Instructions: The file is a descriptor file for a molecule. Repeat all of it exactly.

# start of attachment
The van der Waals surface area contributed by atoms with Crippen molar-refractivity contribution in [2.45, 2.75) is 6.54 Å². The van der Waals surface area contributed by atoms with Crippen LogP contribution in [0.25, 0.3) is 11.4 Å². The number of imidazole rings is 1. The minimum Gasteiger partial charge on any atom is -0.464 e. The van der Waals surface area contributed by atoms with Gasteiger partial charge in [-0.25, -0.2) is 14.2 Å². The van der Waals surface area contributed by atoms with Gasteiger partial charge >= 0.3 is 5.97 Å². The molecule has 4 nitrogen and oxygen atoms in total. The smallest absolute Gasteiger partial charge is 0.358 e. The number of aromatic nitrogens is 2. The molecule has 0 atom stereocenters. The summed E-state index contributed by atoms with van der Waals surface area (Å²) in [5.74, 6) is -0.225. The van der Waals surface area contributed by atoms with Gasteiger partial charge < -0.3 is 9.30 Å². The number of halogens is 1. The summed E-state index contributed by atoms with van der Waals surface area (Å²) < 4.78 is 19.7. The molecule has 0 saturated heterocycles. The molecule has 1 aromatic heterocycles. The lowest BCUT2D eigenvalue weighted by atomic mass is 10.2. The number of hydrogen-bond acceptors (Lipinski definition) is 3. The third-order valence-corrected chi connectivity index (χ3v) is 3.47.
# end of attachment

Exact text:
The van der Waals surface area contributed by atoms with Crippen molar-refractivity contribution in [2.45, 2.75) is 6.54 Å². The van der Waals surface area contributed by atoms with Crippen LogP contribution in [0.25, 0.3) is 11.4 Å². The number of imidazole rings is 1. The minimum Gasteiger partial charge on any atom is -0.464 e. The van der Waals surface area contributed by atoms with Gasteiger partial charge in [-0.25, -0.2) is 14.2 Å². The van der Waals surface area contributed by atoms with Gasteiger partial charge >= 0.3 is 5.97 Å². The molecule has 4 nitrogen and oxygen atoms in total. The smallest absolute Gasteiger partial charge is 0.358 e. The number of aromatic nitrogens is 2. The molecule has 0 atom stereocenters. The summed E-state index contributed by atoms with van der Waals surface area (Å²) in [5.74, 6) is -0.225. The van der Waals surface area contributed by atoms with Gasteiger partial charge < -0.3 is 9.30 Å². The number of halogens is 1. The summed E-state index contributed by atoms with van der Waals surface area (Å²) < 4.78 is 19.7. The molecule has 0 saturated heterocycles. The molecule has 1 aromatic heterocycles. The lowest BCUT2D eigenvalue weighted by atomic mass is 10.2. The number of hydrogen-bond acceptors (Lipinski definition) is 3. The third-order valence-corrected chi connectivity index (χ3v) is 3.47.